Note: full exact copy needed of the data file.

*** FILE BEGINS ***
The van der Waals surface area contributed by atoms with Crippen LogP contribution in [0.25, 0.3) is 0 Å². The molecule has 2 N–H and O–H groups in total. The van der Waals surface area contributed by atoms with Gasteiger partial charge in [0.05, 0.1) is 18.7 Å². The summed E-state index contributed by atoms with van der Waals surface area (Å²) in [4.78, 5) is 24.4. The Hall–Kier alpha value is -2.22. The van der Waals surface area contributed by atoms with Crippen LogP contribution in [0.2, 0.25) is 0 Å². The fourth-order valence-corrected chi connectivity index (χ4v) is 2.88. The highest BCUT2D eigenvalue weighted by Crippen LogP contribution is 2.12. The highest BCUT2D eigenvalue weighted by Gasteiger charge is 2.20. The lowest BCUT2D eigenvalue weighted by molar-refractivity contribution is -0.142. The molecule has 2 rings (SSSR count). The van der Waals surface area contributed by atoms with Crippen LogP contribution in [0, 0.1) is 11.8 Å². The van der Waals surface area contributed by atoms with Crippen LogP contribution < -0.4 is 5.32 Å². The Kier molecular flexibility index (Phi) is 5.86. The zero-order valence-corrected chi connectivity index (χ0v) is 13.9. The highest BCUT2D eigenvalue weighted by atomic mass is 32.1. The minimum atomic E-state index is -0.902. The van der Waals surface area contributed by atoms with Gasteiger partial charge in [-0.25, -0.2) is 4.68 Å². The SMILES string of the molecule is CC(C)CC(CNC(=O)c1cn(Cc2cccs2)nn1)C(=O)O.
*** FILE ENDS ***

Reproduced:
The van der Waals surface area contributed by atoms with Crippen LogP contribution in [0.25, 0.3) is 0 Å². The molecule has 2 N–H and O–H groups in total. The van der Waals surface area contributed by atoms with Gasteiger partial charge in [0.05, 0.1) is 18.7 Å². The summed E-state index contributed by atoms with van der Waals surface area (Å²) in [4.78, 5) is 24.4. The Hall–Kier alpha value is -2.22. The van der Waals surface area contributed by atoms with Crippen LogP contribution in [0.2, 0.25) is 0 Å². The fourth-order valence-corrected chi connectivity index (χ4v) is 2.88. The highest BCUT2D eigenvalue weighted by Crippen LogP contribution is 2.12. The highest BCUT2D eigenvalue weighted by Gasteiger charge is 2.20. The lowest BCUT2D eigenvalue weighted by molar-refractivity contribution is -0.142. The molecule has 2 rings (SSSR count). The van der Waals surface area contributed by atoms with Crippen LogP contribution in [0, 0.1) is 11.8 Å². The van der Waals surface area contributed by atoms with Crippen LogP contribution < -0.4 is 5.32 Å². The Kier molecular flexibility index (Phi) is 5.86. The zero-order valence-corrected chi connectivity index (χ0v) is 13.9. The highest BCUT2D eigenvalue weighted by atomic mass is 32.1. The minimum atomic E-state index is -0.902. The van der Waals surface area contributed by atoms with Gasteiger partial charge in [-0.25, -0.2) is 4.68 Å². The SMILES string of the molecule is CC(C)CC(CNC(=O)c1cn(Cc2cccs2)nn1)C(=O)O.